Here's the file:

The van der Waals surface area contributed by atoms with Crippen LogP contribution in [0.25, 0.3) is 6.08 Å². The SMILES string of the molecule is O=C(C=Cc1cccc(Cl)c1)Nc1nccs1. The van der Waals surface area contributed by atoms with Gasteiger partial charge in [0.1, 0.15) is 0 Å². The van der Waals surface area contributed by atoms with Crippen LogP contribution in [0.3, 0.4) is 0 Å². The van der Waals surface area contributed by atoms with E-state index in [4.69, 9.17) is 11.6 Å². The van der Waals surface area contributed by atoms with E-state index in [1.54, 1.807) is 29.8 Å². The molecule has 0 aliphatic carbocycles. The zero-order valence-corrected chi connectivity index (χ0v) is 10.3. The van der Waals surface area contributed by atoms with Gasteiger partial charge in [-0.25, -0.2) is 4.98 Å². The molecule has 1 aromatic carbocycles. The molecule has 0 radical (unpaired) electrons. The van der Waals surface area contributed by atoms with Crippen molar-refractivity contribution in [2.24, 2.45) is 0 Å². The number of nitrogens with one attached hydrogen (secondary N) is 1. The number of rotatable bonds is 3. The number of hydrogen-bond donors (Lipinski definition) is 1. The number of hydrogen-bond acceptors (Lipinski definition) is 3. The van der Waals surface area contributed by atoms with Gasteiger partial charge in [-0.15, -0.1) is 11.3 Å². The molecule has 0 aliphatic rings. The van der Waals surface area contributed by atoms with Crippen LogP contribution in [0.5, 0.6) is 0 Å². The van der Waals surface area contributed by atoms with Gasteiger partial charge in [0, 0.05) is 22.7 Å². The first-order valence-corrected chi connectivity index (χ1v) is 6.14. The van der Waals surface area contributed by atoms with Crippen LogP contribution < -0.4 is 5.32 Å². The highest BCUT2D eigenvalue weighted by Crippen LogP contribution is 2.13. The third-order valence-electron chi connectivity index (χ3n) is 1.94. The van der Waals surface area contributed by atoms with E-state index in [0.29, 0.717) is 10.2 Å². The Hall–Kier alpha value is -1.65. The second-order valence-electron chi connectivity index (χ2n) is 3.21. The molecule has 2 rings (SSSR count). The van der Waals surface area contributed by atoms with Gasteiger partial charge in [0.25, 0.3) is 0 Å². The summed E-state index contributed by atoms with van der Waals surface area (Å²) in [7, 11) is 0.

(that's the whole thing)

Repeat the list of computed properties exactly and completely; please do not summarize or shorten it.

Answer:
The van der Waals surface area contributed by atoms with Crippen LogP contribution in [0.25, 0.3) is 6.08 Å². The SMILES string of the molecule is O=C(C=Cc1cccc(Cl)c1)Nc1nccs1. The van der Waals surface area contributed by atoms with Gasteiger partial charge in [0.1, 0.15) is 0 Å². The van der Waals surface area contributed by atoms with Crippen LogP contribution in [0.3, 0.4) is 0 Å². The van der Waals surface area contributed by atoms with E-state index in [4.69, 9.17) is 11.6 Å². The van der Waals surface area contributed by atoms with E-state index in [1.54, 1.807) is 29.8 Å². The molecule has 0 aliphatic carbocycles. The zero-order valence-corrected chi connectivity index (χ0v) is 10.3. The van der Waals surface area contributed by atoms with Gasteiger partial charge in [-0.25, -0.2) is 4.98 Å². The molecule has 1 aromatic carbocycles. The molecule has 0 radical (unpaired) electrons. The van der Waals surface area contributed by atoms with Crippen molar-refractivity contribution in [2.24, 2.45) is 0 Å². The number of nitrogens with one attached hydrogen (secondary N) is 1. The number of rotatable bonds is 3. The number of hydrogen-bond donors (Lipinski definition) is 1. The number of hydrogen-bond acceptors (Lipinski definition) is 3. The van der Waals surface area contributed by atoms with Gasteiger partial charge in [-0.15, -0.1) is 11.3 Å². The molecule has 0 aliphatic rings. The van der Waals surface area contributed by atoms with Crippen LogP contribution in [0.5, 0.6) is 0 Å². The van der Waals surface area contributed by atoms with Gasteiger partial charge in [0, 0.05) is 22.7 Å². The first-order valence-corrected chi connectivity index (χ1v) is 6.14. The van der Waals surface area contributed by atoms with Crippen LogP contribution < -0.4 is 5.32 Å². The highest BCUT2D eigenvalue weighted by Crippen LogP contribution is 2.13. The third-order valence-electron chi connectivity index (χ3n) is 1.94. The van der Waals surface area contributed by atoms with E-state index in [0.29, 0.717) is 10.2 Å². The Hall–Kier alpha value is -1.65. The second-order valence-electron chi connectivity index (χ2n) is 3.21. The molecule has 2 rings (SSSR count). The van der Waals surface area contributed by atoms with Gasteiger partial charge in [0.25, 0.3) is 0 Å². The summed E-state index contributed by atoms with van der Waals surface area (Å²) in [7, 11) is 0.